I often receive emails and comments from lovely people who say they love how my world seems like a fairytale. I’m always delighted to
Two Scarfs for Warmth - Photograph taken in the freezing cold this morning by Sasha Bell.
hear those sorts of comments, because it means I’ve managed to make something look special, even if it doesn’t always look special.
Earlier this morning however, I received a very sad email from a shanghai girl who has been following my photography for sometime now.
She told me about problems she’s had and how hard her life has been for her. She went on to say that her dream is to be a photojournalist and how difficult it is for her – she cannot even afford a camera.
If I’m having a difficult time, I don’t really talk about it, I like to sort my problems out quietly – but that doesn’t mean to say I don’t have my own problems and challenges.
I have yet to find somebody who hasn’t got their own problems and challenges, but because they don’t talk about them, I often think they don’t have them – but I realise now, my assumption is often incorrect.
I find things difficult and sometimes they feel impossible and I feel like giving up… so, after reading her email I wanted to reply to her, but her email address was invalid.
This is just a blog post with some thoughts in mind for her and anyone who is reading this…
How to Improve Your Photography with No Camera: What helps me…
These are some things I keep in mind and which often help me when I’m finding “life” hard… even if I don’t publicly mention it…
Here are a few quotes and thoughts
“Every body has the ability to reach their goal… the hard part is trusting that you have the ability, and accepting that you have the ability to get there, even though you can’t see the steps.”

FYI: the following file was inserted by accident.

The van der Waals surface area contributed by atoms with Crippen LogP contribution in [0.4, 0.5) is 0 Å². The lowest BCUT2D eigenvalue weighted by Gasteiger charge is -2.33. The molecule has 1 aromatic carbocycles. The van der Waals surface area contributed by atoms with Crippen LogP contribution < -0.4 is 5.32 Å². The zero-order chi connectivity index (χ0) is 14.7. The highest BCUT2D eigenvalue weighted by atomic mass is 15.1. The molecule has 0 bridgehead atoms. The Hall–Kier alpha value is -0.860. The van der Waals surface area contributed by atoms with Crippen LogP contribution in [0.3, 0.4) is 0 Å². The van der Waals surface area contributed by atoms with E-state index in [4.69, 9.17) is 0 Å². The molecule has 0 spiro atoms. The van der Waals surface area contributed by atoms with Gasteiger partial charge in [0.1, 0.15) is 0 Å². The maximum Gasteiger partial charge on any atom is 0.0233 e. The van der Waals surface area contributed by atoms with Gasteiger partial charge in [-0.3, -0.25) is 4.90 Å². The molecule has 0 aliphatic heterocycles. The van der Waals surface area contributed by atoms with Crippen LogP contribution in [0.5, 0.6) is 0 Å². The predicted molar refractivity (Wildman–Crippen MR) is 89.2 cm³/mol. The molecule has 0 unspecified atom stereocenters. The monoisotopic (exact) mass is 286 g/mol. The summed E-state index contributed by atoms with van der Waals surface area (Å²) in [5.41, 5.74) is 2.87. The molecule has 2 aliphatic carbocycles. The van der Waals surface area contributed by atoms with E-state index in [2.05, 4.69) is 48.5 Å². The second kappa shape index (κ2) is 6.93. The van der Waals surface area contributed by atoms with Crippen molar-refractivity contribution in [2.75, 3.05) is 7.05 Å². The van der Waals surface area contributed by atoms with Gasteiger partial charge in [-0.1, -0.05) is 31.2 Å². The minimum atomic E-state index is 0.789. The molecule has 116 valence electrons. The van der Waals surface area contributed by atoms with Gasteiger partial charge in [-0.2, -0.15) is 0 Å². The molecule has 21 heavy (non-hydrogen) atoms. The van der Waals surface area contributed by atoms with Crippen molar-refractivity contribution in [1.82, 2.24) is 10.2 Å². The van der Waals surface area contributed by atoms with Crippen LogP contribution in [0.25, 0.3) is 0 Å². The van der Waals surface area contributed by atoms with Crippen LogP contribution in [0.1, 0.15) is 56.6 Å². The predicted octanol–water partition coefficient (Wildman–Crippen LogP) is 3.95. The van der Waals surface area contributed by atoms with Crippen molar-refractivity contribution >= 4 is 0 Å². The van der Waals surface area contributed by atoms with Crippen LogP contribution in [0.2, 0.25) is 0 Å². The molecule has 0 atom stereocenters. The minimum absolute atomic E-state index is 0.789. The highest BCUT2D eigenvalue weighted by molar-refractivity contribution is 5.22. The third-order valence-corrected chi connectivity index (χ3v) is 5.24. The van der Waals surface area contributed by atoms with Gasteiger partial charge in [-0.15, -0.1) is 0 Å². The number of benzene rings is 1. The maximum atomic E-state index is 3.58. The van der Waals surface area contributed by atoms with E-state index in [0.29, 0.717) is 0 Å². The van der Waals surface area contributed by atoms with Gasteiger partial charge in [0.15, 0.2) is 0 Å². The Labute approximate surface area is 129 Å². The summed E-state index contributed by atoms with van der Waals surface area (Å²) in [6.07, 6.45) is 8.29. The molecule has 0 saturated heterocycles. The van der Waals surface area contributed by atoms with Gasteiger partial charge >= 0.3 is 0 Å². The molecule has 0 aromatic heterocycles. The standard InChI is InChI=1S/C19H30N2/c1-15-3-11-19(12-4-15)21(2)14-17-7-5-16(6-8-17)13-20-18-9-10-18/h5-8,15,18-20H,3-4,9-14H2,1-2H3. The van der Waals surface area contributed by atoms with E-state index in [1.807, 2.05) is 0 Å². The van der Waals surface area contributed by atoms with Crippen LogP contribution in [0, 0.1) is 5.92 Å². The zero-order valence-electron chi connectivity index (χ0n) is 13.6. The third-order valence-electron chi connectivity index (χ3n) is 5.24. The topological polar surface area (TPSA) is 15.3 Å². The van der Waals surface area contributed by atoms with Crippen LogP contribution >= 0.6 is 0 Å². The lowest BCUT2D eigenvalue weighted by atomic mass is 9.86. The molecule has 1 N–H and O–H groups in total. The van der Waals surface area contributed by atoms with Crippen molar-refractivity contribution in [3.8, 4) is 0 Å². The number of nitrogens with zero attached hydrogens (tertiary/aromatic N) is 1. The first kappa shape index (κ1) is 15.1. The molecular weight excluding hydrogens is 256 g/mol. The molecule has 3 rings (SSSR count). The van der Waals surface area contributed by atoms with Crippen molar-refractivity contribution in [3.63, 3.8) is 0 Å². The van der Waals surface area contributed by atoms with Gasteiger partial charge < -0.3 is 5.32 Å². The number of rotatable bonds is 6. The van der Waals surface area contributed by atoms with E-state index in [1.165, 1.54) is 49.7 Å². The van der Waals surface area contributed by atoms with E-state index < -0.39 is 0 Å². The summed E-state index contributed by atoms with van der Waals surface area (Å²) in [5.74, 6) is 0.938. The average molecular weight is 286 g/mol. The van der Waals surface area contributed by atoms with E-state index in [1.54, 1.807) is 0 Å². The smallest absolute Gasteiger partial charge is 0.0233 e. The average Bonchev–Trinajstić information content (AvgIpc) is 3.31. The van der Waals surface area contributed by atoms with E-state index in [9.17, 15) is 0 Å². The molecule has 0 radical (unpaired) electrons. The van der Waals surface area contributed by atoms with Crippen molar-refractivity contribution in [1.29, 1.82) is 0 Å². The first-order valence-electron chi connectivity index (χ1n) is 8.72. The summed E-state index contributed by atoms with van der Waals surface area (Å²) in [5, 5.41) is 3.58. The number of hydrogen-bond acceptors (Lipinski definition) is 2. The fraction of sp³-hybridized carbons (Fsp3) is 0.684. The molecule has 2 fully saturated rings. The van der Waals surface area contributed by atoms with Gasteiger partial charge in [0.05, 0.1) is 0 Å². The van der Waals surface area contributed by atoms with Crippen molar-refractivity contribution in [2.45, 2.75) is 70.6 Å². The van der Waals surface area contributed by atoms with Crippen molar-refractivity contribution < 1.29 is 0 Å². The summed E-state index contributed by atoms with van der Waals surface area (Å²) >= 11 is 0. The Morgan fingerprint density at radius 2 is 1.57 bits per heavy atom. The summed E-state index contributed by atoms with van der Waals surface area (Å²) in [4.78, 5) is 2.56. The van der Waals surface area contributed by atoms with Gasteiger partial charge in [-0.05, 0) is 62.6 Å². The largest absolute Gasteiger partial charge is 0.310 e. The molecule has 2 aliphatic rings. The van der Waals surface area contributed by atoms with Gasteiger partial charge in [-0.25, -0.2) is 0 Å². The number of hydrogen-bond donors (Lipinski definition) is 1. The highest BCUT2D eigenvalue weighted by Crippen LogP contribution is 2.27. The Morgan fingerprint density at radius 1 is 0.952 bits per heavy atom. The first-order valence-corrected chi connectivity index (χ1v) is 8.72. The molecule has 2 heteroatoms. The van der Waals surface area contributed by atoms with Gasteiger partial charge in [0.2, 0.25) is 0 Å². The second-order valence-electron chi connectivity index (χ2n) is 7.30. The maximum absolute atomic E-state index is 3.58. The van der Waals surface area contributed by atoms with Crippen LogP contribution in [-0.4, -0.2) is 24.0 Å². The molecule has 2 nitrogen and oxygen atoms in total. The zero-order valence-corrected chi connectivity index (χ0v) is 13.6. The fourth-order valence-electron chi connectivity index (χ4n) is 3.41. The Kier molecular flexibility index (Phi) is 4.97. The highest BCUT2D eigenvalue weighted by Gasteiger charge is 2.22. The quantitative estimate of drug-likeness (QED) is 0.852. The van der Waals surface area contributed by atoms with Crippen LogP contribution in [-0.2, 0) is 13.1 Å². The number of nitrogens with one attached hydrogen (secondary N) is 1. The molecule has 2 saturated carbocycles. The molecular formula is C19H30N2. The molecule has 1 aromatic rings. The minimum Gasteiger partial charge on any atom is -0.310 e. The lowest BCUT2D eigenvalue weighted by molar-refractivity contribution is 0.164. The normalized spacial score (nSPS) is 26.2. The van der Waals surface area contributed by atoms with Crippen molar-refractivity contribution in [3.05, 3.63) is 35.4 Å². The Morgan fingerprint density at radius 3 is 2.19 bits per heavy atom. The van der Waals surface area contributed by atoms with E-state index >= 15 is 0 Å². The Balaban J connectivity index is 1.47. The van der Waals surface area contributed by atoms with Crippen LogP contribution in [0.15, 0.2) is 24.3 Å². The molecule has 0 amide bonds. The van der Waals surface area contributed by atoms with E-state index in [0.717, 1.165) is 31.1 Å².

“The harder the conflict the more glorious the triumph”
“If you don’t like something, change it. If you can’t change it, change your attitude”
Some other thoughts I keep in mind
- When you’re climbing a mountain, don’t look at the top – it’ll be far too daunting and scary. Look one step ahead – i.e. where you’re about to place your foot or hand. Rarely are there nice, even steps. It’s never easy, but it’s always worth it.
- There are always answers to our questions. You just have to ask the right question. This also applies to problems and solutions. If you haven’t found the answer, or the solution, you haven’t thought outside of the box enough.
These are some things I keep in mind – I have many others, but I felt these were the most important.
This shanghai girls passion is to be a photojournalist, and yet she can’t afford a camera. What a challenging goal. However, you can do so much, even without a camera…
Here are some things I have done and suggest doing as they have helped me a lot.
Tip #1 – Composition
First of all, for me the hardest part of photography is the composition.
Having never taken a course on photography I don’t know what you get taught with regard to composition. However I feel it is 50% of photography. i.e. very important.
The easiest way to learn angles, composition etc is to simply look at photography by ‘good’ photographers, professional photographers etc. Look at how they frame their subject; whether it’s a person, landscape, nature… the list is huge.